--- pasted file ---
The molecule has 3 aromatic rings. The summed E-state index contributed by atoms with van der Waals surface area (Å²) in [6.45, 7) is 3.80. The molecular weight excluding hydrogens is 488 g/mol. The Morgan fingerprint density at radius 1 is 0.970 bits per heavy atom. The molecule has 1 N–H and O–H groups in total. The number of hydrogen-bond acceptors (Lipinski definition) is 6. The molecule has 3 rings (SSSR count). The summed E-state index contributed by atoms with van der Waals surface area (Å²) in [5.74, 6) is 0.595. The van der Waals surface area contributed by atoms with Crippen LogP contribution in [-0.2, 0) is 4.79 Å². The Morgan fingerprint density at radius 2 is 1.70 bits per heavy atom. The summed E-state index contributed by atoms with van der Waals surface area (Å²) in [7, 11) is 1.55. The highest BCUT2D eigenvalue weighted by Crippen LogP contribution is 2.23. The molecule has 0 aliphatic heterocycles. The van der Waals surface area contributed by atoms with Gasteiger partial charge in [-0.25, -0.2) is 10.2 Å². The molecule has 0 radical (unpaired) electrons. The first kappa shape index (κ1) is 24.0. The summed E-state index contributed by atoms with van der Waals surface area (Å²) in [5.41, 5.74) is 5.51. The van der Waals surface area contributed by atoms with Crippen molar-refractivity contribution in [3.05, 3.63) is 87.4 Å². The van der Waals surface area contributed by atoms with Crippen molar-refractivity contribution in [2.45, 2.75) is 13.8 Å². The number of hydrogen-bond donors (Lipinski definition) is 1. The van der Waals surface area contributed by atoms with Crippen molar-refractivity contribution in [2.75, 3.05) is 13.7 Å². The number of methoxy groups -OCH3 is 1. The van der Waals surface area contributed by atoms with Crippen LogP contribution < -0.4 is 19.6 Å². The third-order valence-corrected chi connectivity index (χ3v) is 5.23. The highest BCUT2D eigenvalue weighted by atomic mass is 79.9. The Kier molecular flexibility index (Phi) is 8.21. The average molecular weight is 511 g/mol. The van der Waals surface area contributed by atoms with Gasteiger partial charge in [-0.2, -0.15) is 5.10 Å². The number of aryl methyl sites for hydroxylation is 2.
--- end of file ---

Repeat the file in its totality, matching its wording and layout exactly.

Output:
The molecule has 3 aromatic rings. The summed E-state index contributed by atoms with van der Waals surface area (Å²) in [6.45, 7) is 3.80. The molecular weight excluding hydrogens is 488 g/mol. The Morgan fingerprint density at radius 1 is 0.970 bits per heavy atom. The molecule has 1 N–H and O–H groups in total. The number of hydrogen-bond acceptors (Lipinski definition) is 6. The molecule has 3 rings (SSSR count). The summed E-state index contributed by atoms with van der Waals surface area (Å²) in [5.74, 6) is 0.595. The van der Waals surface area contributed by atoms with Crippen LogP contribution in [-0.2, 0) is 4.79 Å². The Morgan fingerprint density at radius 2 is 1.70 bits per heavy atom. The summed E-state index contributed by atoms with van der Waals surface area (Å²) in [7, 11) is 1.55. The highest BCUT2D eigenvalue weighted by Crippen LogP contribution is 2.23. The molecule has 0 aliphatic heterocycles. The van der Waals surface area contributed by atoms with Gasteiger partial charge in [-0.25, -0.2) is 10.2 Å². The molecule has 0 radical (unpaired) electrons. The first kappa shape index (κ1) is 24.0. The summed E-state index contributed by atoms with van der Waals surface area (Å²) in [5.41, 5.74) is 5.51. The van der Waals surface area contributed by atoms with Crippen molar-refractivity contribution in [3.05, 3.63) is 87.4 Å². The van der Waals surface area contributed by atoms with Crippen molar-refractivity contribution in [2.45, 2.75) is 13.8 Å². The number of hydrogen-bond donors (Lipinski definition) is 1. The van der Waals surface area contributed by atoms with Crippen molar-refractivity contribution in [2.75, 3.05) is 13.7 Å². The number of methoxy groups -OCH3 is 1. The van der Waals surface area contributed by atoms with Crippen LogP contribution < -0.4 is 19.6 Å². The third-order valence-corrected chi connectivity index (χ3v) is 5.23. The highest BCUT2D eigenvalue weighted by atomic mass is 79.9. The Kier molecular flexibility index (Phi) is 8.21. The average molecular weight is 511 g/mol. The van der Waals surface area contributed by atoms with Gasteiger partial charge in [-0.2, -0.15) is 5.10 Å². The number of aryl methyl sites for hydroxylation is 2.